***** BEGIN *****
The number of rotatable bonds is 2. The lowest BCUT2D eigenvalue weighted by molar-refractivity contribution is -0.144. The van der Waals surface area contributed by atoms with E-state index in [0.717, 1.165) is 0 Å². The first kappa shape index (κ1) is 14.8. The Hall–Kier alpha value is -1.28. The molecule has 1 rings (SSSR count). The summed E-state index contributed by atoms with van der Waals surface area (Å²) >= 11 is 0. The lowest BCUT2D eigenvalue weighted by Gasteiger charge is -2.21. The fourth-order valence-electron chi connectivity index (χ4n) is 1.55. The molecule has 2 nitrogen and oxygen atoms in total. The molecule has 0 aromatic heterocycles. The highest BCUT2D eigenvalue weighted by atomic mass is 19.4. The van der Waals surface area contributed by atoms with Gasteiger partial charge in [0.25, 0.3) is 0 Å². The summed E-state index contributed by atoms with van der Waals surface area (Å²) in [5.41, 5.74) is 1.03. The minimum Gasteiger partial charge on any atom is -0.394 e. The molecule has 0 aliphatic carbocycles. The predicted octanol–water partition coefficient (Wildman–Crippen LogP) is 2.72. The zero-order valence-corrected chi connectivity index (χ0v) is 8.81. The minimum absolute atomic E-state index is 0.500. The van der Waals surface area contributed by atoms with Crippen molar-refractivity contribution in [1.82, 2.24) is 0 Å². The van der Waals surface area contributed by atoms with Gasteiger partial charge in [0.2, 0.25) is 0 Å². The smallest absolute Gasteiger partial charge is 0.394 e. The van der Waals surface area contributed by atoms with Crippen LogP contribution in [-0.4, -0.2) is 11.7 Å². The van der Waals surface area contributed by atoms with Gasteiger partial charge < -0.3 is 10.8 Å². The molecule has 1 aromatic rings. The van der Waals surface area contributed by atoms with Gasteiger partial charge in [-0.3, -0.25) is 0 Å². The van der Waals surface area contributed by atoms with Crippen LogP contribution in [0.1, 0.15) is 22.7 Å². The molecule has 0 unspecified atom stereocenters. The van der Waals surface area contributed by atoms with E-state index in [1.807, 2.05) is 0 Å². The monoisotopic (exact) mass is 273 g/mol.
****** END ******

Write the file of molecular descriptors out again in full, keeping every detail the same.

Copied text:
The number of rotatable bonds is 2. The lowest BCUT2D eigenvalue weighted by molar-refractivity contribution is -0.144. The van der Waals surface area contributed by atoms with E-state index in [0.717, 1.165) is 0 Å². The first kappa shape index (κ1) is 14.8. The Hall–Kier alpha value is -1.28. The molecule has 1 rings (SSSR count). The summed E-state index contributed by atoms with van der Waals surface area (Å²) >= 11 is 0. The lowest BCUT2D eigenvalue weighted by Gasteiger charge is -2.21. The fourth-order valence-electron chi connectivity index (χ4n) is 1.55. The molecule has 2 nitrogen and oxygen atoms in total. The molecule has 0 aromatic heterocycles. The highest BCUT2D eigenvalue weighted by atomic mass is 19.4. The van der Waals surface area contributed by atoms with Gasteiger partial charge in [0.25, 0.3) is 0 Å². The summed E-state index contributed by atoms with van der Waals surface area (Å²) in [5.41, 5.74) is 1.03. The minimum Gasteiger partial charge on any atom is -0.394 e. The molecule has 0 aliphatic carbocycles. The predicted octanol–water partition coefficient (Wildman–Crippen LogP) is 2.72. The zero-order valence-corrected chi connectivity index (χ0v) is 8.81. The minimum absolute atomic E-state index is 0.500. The van der Waals surface area contributed by atoms with Crippen molar-refractivity contribution in [1.82, 2.24) is 0 Å². The van der Waals surface area contributed by atoms with Gasteiger partial charge in [0.2, 0.25) is 0 Å². The smallest absolute Gasteiger partial charge is 0.394 e. The van der Waals surface area contributed by atoms with Crippen LogP contribution in [-0.4, -0.2) is 11.7 Å². The van der Waals surface area contributed by atoms with Gasteiger partial charge < -0.3 is 10.8 Å². The molecule has 1 aromatic rings. The van der Waals surface area contributed by atoms with Gasteiger partial charge in [-0.3, -0.25) is 0 Å². The van der Waals surface area contributed by atoms with Crippen LogP contribution in [0.1, 0.15) is 22.7 Å². The molecule has 0 unspecified atom stereocenters. The van der Waals surface area contributed by atoms with E-state index in [1.807, 2.05) is 0 Å². The monoisotopic (exact) mass is 273 g/mol.